To Customize or Not to Customize?

I routinely get to work on requests from organizations looking to solve security problems. Usually they ask for “Security Swiss Army Knives” that deliver everything even remotely connected with the subject, out of the box or with minimal configuration, but NO customization. Customization has suddenly become the Big Bad Wolf in the security story.

My view on this subject is simple: No security product, irrespective of how omniscient the vendor might be, can meet every organizational requirement thrown at it. While default policies and configurable settings may "almost" meet most requirements, if you manage a mid-size to large organization, chances are you will need some tweaking to meet your needs and technical expectations.

A decade ago, I was the lead architect on an identity management solution for a manufacturing company with hundreds of thousands of users distributed across the globe. We had deployed an automated solution using a well-known, off the shelf product, and were rather triumphant at the level of success. Everyone was happy with how the solution worked.  As part of transitioning off the project we were asked to train a third party organization that was taking over day to day operational support. Someone within the third party organization suggested to our customer that the solution contained a large amount of customization and was therefore complex and difficult to support. In the flash of an eye, a technical guru from the product vendor and I were summoned to company headquarters to justify the extent of configuration and  customization. A few hours into the” justification workshop”   it became very clear to the organizational managers that what had been dubbed as “customization” was nothing more than organizational workflow sequences for user onboarding, approvals and implementation of application policies. Things got a lot better from then on and what started out as a very tense standoff became a congenial exchange of information.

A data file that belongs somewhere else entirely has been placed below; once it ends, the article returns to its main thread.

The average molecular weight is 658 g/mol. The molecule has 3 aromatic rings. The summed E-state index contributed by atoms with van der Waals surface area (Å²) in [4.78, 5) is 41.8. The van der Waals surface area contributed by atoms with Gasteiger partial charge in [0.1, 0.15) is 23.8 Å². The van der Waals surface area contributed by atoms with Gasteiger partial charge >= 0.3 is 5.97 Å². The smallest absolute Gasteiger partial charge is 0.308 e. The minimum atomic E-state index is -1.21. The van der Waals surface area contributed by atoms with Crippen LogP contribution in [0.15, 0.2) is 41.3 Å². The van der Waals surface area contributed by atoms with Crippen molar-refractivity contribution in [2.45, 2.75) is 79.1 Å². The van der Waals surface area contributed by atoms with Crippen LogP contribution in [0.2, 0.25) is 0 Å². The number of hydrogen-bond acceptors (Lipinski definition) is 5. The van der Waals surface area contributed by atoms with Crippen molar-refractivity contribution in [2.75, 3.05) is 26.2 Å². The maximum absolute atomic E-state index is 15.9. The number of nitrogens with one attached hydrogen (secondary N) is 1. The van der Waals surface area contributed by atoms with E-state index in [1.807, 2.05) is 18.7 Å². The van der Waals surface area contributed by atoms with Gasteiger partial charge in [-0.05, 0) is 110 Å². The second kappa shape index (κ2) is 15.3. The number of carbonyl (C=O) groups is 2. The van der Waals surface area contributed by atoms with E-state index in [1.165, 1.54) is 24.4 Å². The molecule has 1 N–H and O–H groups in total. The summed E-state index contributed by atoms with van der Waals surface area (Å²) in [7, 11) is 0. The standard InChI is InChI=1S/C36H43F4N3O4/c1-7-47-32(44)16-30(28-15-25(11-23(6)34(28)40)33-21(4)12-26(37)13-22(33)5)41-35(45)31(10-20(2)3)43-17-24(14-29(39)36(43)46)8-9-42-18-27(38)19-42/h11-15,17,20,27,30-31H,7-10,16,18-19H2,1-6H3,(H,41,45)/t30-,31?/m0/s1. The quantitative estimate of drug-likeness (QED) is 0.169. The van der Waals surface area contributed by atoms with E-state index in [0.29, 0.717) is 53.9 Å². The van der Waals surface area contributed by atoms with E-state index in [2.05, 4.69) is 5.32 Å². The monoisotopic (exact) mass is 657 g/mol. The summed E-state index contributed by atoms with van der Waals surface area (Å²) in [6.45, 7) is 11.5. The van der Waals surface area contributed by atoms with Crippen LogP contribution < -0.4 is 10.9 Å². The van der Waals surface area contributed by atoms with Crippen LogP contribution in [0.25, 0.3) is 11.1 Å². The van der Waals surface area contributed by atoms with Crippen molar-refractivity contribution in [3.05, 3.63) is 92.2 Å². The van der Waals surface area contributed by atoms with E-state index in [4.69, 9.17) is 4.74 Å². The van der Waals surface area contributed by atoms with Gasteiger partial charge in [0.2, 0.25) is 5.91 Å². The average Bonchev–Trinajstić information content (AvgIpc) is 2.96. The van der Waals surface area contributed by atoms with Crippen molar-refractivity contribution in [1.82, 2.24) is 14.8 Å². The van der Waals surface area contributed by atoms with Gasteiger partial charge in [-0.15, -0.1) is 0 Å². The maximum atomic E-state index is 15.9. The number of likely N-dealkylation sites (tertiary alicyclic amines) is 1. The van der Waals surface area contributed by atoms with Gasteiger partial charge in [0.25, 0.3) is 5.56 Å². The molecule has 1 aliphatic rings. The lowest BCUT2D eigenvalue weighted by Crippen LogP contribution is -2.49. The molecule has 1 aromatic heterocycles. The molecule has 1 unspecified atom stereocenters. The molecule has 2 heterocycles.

When it comes to security solutions that impact people, applications, data stores, data itself and the underlying infrastructure on which everything runs, there is very rarely a one size fits all product solution that can meet an organization’s entire requirement set. Custom policies, workflows and extensions will most often be required to integrate with, and work seamlessly across, the environment. The only possible exceptions are organizations which allow the product vendors or vendor appointed consultants to drive their requirements; wherein “you tell me what your product does and I will decide whether I want that feature or not!”   In all the years I have worked in this business, I have yet to see one of those solutions scale and pan out well over the medium to long term.

Depending on the skills of the architect and the implementation team the amount of customization and the complexity of the solution can be kept in check. And that is really what differentiates an implementation that is perceived to be successful versus one that is seen to have gone wrong. Both will, in all likelihood, include fairly extensive configuration and customization. It’s the management of expectations, management of solution complexity and extent of support staff training that makes all the difference.  

So next time you hear someone tell you that they have just the product that can deliver every one of your well thought through security requirements with no customization, you can either go with the snake oil, ask for more details, or based on my advice look further for more realistic options.

Vinita Bhushan